Here's a fascinating interview with my friend Roger Penrose, rambling across so many concepts, like an alternative theory of consciousness – a time-jumping, multiverse-killing notion of reality(!) Notable here is the savvy and cogency and understanding of questions by host Andréa Morris, who Roger very clearly enjoys and respects. 



== Industry! ==


Producing iron from iron-oxide ores now requires use of high carbon coke, spewing 8% of the world greenhouse gas, more than all the cars!  A new method for stripping away the oxygen would use sustainable electricity sources feeding into a battery-like anode-cathode system with salt water, making pure iron plus lots of industrially useful chlorine and sodium-hydroxide. The latter of which can suck in CO2 making the process (in theory) carbon negative. 

Wow. Unlikely to work on the moon, alas. But still. Hope it works to scale.



== Bio & Medicine ==


In my novella “Chrysalis” I project where things might lead, if we develop Regenerative Medicine: Regrowing Limbs & Organs. Innovators in this field presented incredible result’s at Peter Diamandis’s Abundance Summit in March, sharing insights about their work on regrowing limbs and organs.


I truly like the show PBS Space Time.  It’s for folks like you and me.  Very informative and in-depth and fascinating. (even the advert at the end is way cool.)  In this case, the topic is one I spoke to, in the classic show Life After People. What traces of our civilization’s tenure on Earth might be detectable in the near, middle and far future eras – after we are gone? And might civilizations ‘clean up’ signs of their presence, in order to make that kind of detection more difficult? 


Perhaps by dumping the ‘dross’ of their cities and other messes into plate-subduction zones, the ultimate recycling system?  As I show in Brightness Reef? (You’d love it! Plug.)


This Orca matriarch feeds her whole family on this Great White. Yipe! 



== Linguistics: save rare languages because… ==


Grammar changes how we see.... “Just 200 years ago at least 300 languages were spoken by people in Australia. Of that enormous group of languages, most belonged to the Pama-Nyungan family, with dozens of branches that descended from a protolanguage probably spoken 6,000 years ago in the northeastern part of the continent. Since colonization began in Australia in 1788, the number of Aboriginal languages still spoken in Indigenous homes in the country has been roughly halved. Of those remaining, only 13 are learned as a first language by children. Murrinhpatha, part of the relatively small group of non-Pama-Nyungan languages, is one of these 13—forming an unbroken thread of dynamic cultural inheritance that extends back many thousands of years. The language's survival is nothing short of astonishing.”  It also has some very unusual traits!


Somewhat related – studies show that humans have among the most precise and subtle awareness of both musical tonality and ‘beat’, or rhythm. Monkeys and apes have some, culminating in the display dances I portrayed in The Uplift War!  Studies further show that newborn infants can heed the beat and notice when it falters, arguing for an evolved biological foundation of beat perception. Hence music – in varied forms pervasive across human cultures may have at some point offered “an evolutionary advantage to our species.”  


== Bio-history ==


And speaking of speaking almost-lost languages… "We believe this is the first such communicative exchange between humans and humpback whales in the humpback 'language.'" Naturally, the headlines imply vastly more 'communication' than actually happened... apparently a friendly exchange of repeated "Howdy" greetings in Humpback-speak. Still, it's a start.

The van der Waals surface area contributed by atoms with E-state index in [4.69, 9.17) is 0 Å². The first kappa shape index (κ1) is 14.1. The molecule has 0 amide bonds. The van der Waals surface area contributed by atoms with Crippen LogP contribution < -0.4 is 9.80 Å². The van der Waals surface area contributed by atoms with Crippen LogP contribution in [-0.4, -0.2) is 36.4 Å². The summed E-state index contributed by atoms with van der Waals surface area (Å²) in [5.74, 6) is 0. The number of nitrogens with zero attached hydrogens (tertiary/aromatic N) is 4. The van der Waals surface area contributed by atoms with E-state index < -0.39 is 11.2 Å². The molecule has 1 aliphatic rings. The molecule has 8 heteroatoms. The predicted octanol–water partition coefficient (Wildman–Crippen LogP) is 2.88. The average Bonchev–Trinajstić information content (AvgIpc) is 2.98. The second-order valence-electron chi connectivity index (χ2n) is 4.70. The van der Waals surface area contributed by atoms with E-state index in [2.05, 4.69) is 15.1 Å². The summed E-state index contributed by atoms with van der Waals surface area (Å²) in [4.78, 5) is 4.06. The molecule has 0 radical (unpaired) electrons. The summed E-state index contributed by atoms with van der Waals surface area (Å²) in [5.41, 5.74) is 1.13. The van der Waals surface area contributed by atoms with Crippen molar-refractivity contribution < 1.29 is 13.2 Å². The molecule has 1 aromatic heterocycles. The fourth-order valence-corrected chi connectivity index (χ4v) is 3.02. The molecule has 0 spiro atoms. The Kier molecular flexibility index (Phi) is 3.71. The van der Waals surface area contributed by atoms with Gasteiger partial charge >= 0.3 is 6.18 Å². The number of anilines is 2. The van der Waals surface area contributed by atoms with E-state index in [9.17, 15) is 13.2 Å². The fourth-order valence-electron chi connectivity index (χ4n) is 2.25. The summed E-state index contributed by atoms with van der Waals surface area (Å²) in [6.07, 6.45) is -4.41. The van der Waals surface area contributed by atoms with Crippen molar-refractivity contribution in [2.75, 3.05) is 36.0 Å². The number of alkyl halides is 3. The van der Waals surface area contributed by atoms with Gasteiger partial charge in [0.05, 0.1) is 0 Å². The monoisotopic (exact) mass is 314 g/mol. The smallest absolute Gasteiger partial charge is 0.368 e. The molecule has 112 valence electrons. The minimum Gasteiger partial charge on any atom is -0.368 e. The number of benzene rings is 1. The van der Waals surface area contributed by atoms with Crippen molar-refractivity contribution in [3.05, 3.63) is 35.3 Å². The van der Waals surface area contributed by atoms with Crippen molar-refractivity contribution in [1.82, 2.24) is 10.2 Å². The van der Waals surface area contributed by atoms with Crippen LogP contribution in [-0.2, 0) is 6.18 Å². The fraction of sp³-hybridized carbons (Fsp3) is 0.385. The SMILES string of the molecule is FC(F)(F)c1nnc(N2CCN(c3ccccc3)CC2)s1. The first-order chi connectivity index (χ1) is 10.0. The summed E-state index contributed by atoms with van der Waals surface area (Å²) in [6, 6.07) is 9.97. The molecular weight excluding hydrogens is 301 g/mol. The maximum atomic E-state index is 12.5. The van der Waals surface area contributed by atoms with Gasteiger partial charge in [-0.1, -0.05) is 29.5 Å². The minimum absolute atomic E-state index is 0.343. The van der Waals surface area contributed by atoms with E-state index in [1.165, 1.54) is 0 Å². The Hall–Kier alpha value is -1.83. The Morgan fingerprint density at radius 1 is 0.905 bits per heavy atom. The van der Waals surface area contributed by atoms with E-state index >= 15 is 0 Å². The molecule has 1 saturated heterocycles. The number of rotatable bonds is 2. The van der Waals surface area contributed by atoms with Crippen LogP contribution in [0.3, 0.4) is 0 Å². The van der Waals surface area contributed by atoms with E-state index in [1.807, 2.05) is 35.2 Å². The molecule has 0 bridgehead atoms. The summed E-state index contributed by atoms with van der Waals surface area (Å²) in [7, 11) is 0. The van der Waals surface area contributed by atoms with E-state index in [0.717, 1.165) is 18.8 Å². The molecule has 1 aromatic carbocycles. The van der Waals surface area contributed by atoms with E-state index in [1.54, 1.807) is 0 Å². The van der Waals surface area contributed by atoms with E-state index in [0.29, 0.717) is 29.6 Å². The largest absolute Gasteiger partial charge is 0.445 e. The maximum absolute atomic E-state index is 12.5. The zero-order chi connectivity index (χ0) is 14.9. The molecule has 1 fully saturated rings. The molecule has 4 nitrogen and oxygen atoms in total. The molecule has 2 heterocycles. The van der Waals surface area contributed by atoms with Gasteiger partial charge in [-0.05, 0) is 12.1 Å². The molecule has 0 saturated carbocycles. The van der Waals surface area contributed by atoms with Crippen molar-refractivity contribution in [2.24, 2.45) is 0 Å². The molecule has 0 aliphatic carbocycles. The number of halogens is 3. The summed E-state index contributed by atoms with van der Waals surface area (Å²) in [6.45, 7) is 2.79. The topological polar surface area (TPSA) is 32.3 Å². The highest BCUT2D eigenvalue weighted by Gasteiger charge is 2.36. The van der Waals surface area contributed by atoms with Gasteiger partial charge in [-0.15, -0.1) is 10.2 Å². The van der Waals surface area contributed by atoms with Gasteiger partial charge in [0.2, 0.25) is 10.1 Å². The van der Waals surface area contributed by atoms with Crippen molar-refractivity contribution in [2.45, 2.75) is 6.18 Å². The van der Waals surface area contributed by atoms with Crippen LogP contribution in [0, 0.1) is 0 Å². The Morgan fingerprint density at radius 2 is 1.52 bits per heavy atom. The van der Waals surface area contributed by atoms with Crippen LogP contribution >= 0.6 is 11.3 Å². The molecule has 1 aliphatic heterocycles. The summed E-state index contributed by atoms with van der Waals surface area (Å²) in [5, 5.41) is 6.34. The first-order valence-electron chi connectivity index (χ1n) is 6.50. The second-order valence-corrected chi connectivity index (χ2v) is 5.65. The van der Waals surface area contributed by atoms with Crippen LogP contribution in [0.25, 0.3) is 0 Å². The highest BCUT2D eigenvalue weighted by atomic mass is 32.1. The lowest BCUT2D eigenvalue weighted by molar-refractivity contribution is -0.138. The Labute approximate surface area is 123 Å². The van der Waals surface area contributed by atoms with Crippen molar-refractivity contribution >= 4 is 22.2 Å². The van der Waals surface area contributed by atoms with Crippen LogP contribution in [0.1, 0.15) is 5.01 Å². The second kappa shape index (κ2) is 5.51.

Greek researchers said they spotted dolphin with fins that appeared to have thumbs — an anomaly scientists claimed they'd never seen.  I’d be very interested whether they observe anything like independent movement of this ‘digit,’ as it does have its own thumb bone. If so, all the Up[lift Institute?  What did I call these in Startide Rising?


New models based on dust kicked up by the dinosaur-killing asteroid impact, 66 million years ago, have revealed that a shutdown of photosynthesis — the process by which plants use sunlight, water and carbon dioxide to produce energy and oxygen — was directly linked to the fine dust ejected into the atmosphere that blocked the sun. Based on the Tanis, South Dakota site that reveals spectacular details about the event… like that it happened in the spring.


Biologists checked a theory of ‘fitness landscapes’ by starting with a quarter million specific versions of e coli, each with a different variant of a gene vulnerable to an antibiotic, and watched as mutations caused each type to drift, most often toward antibiotic resistance. Fascinating that they can experiment usefully on such scales, getting strong results.


And if you are one of those folks eager to imagine the Reaper can be beat… the blood pressure drug rilmenidine seems to slow aging in animals. That is, if   "animals" = C. elegans. Good news if you're a roundworm!  ‘The effect seems similar to calorie restriction, so maybe it's applicable to humans.’ More likely… not. For reasons I describe here


== Are they like us?==


Much has been said about differences between Chimps and their cousins, bonobos, with much of the press favoring bonobo amicability and (relative) lower levels of violence. Only now along comes a fascinating observation to rattle that tree, so to speak.


Aaaaaaand while on the topic of our simian cousins...



== Final note: what a deal! ==


Open Road will - on Monday the 6th - offer my Hugo-winning novel The Uplift War in a classy e-version on many platforms and sites for just $1.99!


By Grapthor's hammer, what savings!